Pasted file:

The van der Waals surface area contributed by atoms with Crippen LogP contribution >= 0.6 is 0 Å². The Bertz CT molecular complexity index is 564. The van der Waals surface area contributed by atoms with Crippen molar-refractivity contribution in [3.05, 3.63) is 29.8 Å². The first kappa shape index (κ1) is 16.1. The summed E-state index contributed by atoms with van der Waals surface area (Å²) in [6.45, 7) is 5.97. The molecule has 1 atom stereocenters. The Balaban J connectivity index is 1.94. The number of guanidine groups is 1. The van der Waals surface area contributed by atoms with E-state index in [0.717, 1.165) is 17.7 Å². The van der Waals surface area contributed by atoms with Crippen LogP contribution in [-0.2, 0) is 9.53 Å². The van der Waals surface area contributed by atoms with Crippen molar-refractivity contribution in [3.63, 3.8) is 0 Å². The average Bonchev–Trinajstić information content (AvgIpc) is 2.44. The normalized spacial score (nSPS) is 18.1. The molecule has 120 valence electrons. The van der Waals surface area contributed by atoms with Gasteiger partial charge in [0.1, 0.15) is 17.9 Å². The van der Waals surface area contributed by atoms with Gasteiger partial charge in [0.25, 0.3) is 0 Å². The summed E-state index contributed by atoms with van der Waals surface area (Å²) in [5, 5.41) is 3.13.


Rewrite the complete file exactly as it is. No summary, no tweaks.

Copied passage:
The van der Waals surface area contributed by atoms with Crippen LogP contribution >= 0.6 is 0 Å². The Bertz CT molecular complexity index is 564. The van der Waals surface area contributed by atoms with Crippen molar-refractivity contribution in [3.05, 3.63) is 29.8 Å². The first kappa shape index (κ1) is 16.1. The summed E-state index contributed by atoms with van der Waals surface area (Å²) in [6.45, 7) is 5.97. The molecule has 1 atom stereocenters. The Balaban J connectivity index is 1.94. The number of guanidine groups is 1. The van der Waals surface area contributed by atoms with E-state index in [0.717, 1.165) is 17.7 Å². The van der Waals surface area contributed by atoms with Crippen LogP contribution in [-0.2, 0) is 9.53 Å². The van der Waals surface area contributed by atoms with Crippen molar-refractivity contribution in [3.63, 3.8) is 0 Å². The average Bonchev–Trinajstić information content (AvgIpc) is 2.44. The normalized spacial score (nSPS) is 18.1. The molecule has 120 valence electrons. The van der Waals surface area contributed by atoms with Gasteiger partial charge in [0.1, 0.15) is 17.9 Å². The van der Waals surface area contributed by atoms with Gasteiger partial charge in [0.25, 0.3) is 0 Å². The summed E-state index contributed by atoms with van der Waals surface area (Å²) in [5, 5.41) is 3.13.